The Enlightenment Period

Jean-Jacques Rousseau

What were Rousseau’s most influential ideas?

Rousseau proclaimed and argued for the natural goodness of man. It was society and custom that created human vice and evils in the world, he felt. For example, in the natural state, primitive man had a form of wholesome self-love, or “amour de soi,” which in society became “amour proper,” or pride and vanity about how he was regarded by others. In the natural condition, “Man is born free,” but in society, the institution of private property, which Rousseau considered a form of theft, as well as other corrupt institutions, resulted in man being “everywhere in chains.” Rousseau posited a natural sympathy in human relations, which had been corrupted by greed, and a simple piety, which was distorted by organized religion.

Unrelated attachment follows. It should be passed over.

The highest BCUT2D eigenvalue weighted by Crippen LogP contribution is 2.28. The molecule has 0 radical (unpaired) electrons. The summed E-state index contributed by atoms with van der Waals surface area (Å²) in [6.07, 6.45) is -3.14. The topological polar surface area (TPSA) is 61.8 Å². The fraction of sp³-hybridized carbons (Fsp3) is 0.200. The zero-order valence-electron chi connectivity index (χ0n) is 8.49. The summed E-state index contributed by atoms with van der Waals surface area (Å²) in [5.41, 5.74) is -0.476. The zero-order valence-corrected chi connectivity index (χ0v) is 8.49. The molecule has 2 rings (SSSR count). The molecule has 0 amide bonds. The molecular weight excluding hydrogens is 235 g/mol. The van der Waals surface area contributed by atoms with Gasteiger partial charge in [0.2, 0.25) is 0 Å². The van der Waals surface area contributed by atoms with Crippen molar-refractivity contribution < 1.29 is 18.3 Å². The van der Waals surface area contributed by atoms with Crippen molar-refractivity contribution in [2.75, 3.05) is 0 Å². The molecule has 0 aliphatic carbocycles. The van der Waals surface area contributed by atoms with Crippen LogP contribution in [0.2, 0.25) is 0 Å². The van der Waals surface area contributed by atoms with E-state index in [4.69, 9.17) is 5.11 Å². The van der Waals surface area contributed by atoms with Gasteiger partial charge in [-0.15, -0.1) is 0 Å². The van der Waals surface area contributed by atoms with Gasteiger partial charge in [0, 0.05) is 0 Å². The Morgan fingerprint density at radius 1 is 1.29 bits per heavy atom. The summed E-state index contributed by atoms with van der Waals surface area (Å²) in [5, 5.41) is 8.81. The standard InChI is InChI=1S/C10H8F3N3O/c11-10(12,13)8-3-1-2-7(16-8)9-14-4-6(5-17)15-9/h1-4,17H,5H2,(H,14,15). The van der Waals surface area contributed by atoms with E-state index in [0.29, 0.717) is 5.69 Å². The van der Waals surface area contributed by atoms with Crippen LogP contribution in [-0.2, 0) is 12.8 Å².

This vision of the goodness of man was set forth in Discourse on the Arts and Sciences (1750) and in his novels. In Of the Social Contract, Principles of Political Right (1762), Rousseau addressed the same questions treated by Thomas Hobbes (1588–1679) and John Locke (1632–1704) of how, given original freedom, a good government can be imagined to come about, and what such a government would be like. Rousseau postulated that individual rights are given up to the community in the founding contract. In return, the individual becomes a citizen whose rights are protected. But this is an active model of citizenship because the individual is required to agree to the general will at the same time that he or she acts in self-interest.


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